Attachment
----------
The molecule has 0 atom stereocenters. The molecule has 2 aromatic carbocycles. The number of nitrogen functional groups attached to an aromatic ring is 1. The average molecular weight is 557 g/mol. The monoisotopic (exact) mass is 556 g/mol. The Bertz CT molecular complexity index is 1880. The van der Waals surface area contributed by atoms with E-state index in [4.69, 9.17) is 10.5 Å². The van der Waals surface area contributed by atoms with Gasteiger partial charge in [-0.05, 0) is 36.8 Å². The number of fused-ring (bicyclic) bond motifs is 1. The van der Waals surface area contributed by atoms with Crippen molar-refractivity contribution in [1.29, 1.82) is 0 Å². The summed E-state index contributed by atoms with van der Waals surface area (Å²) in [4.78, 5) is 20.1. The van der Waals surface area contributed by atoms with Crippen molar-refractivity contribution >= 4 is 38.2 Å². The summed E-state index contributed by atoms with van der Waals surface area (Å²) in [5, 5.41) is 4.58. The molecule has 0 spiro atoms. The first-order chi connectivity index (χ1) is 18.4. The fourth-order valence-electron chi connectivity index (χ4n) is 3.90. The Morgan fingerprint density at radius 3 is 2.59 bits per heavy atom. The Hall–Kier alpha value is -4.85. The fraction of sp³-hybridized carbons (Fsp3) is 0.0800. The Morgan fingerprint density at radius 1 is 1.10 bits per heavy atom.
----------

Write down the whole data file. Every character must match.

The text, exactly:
The molecule has 0 atom stereocenters. The molecule has 2 aromatic carbocycles. The number of nitrogen functional groups attached to an aromatic ring is 1. The average molecular weight is 557 g/mol. The monoisotopic (exact) mass is 556 g/mol. The Bertz CT molecular complexity index is 1880. The van der Waals surface area contributed by atoms with E-state index in [4.69, 9.17) is 10.5 Å². The van der Waals surface area contributed by atoms with Gasteiger partial charge in [-0.05, 0) is 36.8 Å². The number of fused-ring (bicyclic) bond motifs is 1. The van der Waals surface area contributed by atoms with Crippen molar-refractivity contribution in [1.29, 1.82) is 0 Å². The summed E-state index contributed by atoms with van der Waals surface area (Å²) in [4.78, 5) is 20.1. The van der Waals surface area contributed by atoms with Crippen molar-refractivity contribution >= 4 is 38.2 Å². The summed E-state index contributed by atoms with van der Waals surface area (Å²) in [5, 5.41) is 4.58. The molecule has 0 spiro atoms. The first-order chi connectivity index (χ1) is 18.4. The fourth-order valence-electron chi connectivity index (χ4n) is 3.90. The Morgan fingerprint density at radius 3 is 2.59 bits per heavy atom. The Hall–Kier alpha value is -4.85. The fraction of sp³-hybridized carbons (Fsp3) is 0.0800. The Morgan fingerprint density at radius 1 is 1.10 bits per heavy atom.